In Jersey Shore PA, over 30 families were told that they would have to vacate Riverdale Mobile Home Park to make way for the construction of a water withdrawal site to support hydraulic fracturing. 10 families refused to leave, and are now standing their ground. At least some of these families lack the means to move their homes. Construction was scheduled to start on Friday. What started as a vigil on Thursday night has extended through and past the weekend as people from a myriad of groups and organizations (including OWS) have gone to the park to stand with them. The protest has been peaceful and they have set up barricades preventing vehicle’s from entering. Aqua America, the company that bought the land and initiated the evictions can be reached at: (610) 527-8000.

Riverdale Mobile Home Park, Jersey Shore PA

Fortune has begun to shift at least a little, and the company is scheduled to go into negotiations with residence today.

The water withdrawal its self was permitted in March by the Susquehanna River Basin Commission, a water shed management agency. More information can be found on the Save Riverdale blog.

An update on our own Charles River via Michael:

 

 

The New England Regional office of the EPA released its annual report card on the Charles River. EPA water quality data shows that during 2011, the Charles River had an acceptable water quality for boating and swimming. The grade issued this year is a ‘B”. The grade reflects that the river met bacteria-based water quality standards for boating 82% of the time and for swimming 54% of the time. The EPA launched its Charles River Initiative in 1995 when the river received a D for meeting boating standards 29% of the time and 19% for swimming. The EPA has been measuring the cleanup of the Charles River against the objectives set in the Clean Water act of 1972.

The New England Regional Office of the EPA is designated as Region 1 and includes all of New England and the ten tribal nations recognized by the Interior Department Bureau of Indian Affairs. The ten tribes include the Mashpee Wampanoag Indian Tribal Council and the Wampanoag Tribe of Gay Head in Massachusetts, The Mashantucket Pequot Tribe and the Mohegan Indian Tribe in Connecticut, The Narragansett in Rhode Island and five tribes in Maine. The tribes in Maine include the Aroostook Band of Micmacs, Houlton Band of Malaseet, Passamaquoddy (Indian Township), Passamaquoddy (Pleasant Point) and the Penobscot.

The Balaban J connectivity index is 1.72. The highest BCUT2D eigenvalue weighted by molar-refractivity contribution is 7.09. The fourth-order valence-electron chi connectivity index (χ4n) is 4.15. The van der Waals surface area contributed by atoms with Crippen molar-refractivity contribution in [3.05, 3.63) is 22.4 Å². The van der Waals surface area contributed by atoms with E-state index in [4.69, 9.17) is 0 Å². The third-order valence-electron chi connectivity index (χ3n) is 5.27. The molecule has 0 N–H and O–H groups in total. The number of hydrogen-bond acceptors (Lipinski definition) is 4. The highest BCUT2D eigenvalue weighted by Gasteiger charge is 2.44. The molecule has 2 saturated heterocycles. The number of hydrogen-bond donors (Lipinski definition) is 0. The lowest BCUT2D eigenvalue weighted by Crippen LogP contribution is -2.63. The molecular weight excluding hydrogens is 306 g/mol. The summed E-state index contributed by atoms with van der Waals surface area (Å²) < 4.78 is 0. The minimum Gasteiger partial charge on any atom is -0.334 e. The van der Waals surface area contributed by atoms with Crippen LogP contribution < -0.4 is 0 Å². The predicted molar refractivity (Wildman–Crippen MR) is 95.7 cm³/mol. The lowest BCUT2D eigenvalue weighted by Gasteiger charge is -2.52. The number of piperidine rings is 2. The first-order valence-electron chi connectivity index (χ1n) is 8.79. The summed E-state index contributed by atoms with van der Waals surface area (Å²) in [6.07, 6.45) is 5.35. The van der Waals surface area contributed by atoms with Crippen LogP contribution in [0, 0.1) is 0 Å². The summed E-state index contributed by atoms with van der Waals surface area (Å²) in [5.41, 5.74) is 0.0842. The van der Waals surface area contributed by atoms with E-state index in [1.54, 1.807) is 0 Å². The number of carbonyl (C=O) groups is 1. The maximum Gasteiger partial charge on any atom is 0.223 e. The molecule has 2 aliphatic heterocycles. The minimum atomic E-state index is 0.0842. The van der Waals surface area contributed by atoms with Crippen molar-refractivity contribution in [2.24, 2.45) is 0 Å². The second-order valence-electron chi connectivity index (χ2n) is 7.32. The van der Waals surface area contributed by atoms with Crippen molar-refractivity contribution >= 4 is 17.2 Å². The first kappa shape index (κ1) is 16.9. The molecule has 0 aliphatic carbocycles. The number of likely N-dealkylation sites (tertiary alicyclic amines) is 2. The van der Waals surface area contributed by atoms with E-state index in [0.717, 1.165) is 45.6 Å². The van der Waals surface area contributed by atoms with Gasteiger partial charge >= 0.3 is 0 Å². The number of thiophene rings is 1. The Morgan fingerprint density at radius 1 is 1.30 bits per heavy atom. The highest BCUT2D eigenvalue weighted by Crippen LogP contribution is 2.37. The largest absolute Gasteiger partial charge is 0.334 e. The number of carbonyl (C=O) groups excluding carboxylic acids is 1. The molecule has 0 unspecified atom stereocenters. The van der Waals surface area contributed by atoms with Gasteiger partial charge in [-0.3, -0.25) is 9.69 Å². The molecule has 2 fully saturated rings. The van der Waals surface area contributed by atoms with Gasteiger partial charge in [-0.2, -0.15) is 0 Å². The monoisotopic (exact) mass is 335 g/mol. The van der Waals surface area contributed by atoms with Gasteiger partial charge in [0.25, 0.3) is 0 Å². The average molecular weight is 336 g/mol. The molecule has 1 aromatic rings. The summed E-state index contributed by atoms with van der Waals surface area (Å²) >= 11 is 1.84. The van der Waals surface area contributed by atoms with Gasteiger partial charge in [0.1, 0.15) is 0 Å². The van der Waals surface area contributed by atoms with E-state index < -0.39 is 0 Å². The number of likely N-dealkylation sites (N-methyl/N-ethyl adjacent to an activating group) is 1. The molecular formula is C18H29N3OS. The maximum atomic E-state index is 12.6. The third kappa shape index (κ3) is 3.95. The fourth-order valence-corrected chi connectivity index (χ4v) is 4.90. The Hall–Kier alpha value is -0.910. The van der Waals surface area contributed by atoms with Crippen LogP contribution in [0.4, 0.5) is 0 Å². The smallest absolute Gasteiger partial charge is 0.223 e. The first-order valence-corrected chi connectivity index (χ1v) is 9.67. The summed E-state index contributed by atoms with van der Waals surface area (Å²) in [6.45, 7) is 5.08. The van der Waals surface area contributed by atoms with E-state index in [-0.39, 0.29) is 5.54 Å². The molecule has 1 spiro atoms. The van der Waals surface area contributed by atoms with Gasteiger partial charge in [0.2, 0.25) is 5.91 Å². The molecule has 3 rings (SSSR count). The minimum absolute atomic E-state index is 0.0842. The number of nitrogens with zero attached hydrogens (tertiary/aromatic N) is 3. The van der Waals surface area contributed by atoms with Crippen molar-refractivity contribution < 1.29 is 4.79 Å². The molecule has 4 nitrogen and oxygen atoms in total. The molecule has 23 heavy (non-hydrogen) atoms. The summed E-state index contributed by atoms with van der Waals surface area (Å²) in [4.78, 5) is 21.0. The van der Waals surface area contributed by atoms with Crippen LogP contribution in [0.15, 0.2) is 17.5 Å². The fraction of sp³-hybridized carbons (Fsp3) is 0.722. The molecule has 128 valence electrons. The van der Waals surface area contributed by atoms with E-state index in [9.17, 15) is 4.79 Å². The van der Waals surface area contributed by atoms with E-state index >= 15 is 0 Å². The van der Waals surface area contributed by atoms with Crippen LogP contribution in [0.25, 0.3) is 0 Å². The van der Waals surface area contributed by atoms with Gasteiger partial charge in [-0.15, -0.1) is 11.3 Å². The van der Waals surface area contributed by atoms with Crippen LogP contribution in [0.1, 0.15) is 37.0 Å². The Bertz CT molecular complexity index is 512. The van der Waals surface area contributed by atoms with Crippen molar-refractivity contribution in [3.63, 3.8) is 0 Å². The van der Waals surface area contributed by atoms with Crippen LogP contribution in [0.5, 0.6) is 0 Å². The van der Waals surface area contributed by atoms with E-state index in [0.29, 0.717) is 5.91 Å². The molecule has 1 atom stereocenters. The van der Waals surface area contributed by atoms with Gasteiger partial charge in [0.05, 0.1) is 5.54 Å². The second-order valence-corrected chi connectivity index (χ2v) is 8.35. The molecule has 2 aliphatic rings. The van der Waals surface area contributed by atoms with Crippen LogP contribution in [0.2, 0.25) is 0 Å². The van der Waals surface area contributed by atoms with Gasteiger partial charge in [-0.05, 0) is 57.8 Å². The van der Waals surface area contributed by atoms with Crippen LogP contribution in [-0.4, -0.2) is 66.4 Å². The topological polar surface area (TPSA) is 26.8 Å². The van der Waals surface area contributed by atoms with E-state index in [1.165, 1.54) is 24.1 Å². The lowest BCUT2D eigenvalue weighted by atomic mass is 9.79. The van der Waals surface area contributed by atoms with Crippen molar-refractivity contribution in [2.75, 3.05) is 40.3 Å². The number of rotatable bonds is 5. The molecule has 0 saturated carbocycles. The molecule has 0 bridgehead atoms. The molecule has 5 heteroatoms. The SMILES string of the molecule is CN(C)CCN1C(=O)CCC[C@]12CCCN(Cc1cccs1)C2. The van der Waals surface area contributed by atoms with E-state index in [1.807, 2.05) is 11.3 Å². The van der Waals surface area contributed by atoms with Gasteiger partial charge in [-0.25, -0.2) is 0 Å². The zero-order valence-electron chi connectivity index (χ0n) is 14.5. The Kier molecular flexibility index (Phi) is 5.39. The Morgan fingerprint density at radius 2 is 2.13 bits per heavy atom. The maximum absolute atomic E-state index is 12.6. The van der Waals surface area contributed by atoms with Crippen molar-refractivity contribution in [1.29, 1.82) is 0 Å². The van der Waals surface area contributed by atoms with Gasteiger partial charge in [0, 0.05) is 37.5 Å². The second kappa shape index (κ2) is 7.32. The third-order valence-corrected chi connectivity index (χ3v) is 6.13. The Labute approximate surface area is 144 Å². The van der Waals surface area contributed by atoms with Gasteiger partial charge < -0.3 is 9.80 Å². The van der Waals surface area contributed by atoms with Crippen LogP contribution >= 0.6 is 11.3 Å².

Source:epa.gov news release 4/21/12

CASEJ:

CASEJ met last night deciding plans for the Summer. This will likely include joining a rally in protest of the re-permitting of the Pilgrim Power Plant on June 7th and another advocating for clean sustainable energy on June 14th.  Details:

Pilgrim Coalition protest at NRC hearing on nuke plants Thursday June 7 at 9:15 a.m. (yes, this Thursday!) at Post Office Square. Bring signs. Why? According to the invite: “While the hearing will be held in Boston, the content pertains to all Mark 1 boiling water reactors in the U.S., which have the same faulty design as the Fukushima reactors.”

On a related note, fourteen people were arrested in Plymouth on May 20th as part of a protest to close the unsafe Pilgrim plant. Some of them will be at the rally. Check out the story in the Boston Occupier.

Lobby Day for Renewables Bill Senate 2214 at State House on Thursday, June 14 (next week).  Meet on State House steps at 11 a.m. next to big banner for Climate Action–Connect the Dots, followed by visits to key legislators with support letter. This is part of an entire week of events with Energy Week Boston. (*Those of us who speak with legislators will be introducing ourselves simply as concerned and active citizens, not as Occupy, Occupy Boston or OB CASEJ.) Whether you want to support it or say that it’s not enough, lets make the clean energy discussion loud!

The full text for Renewables Bill Senate 2214 can be found here.

We will also be training more of our members to tweet, wiki and blog, so watch out!

Young Protester Refusing Eviction From Riverdale Mobile Home Park. Jersey Shore, PA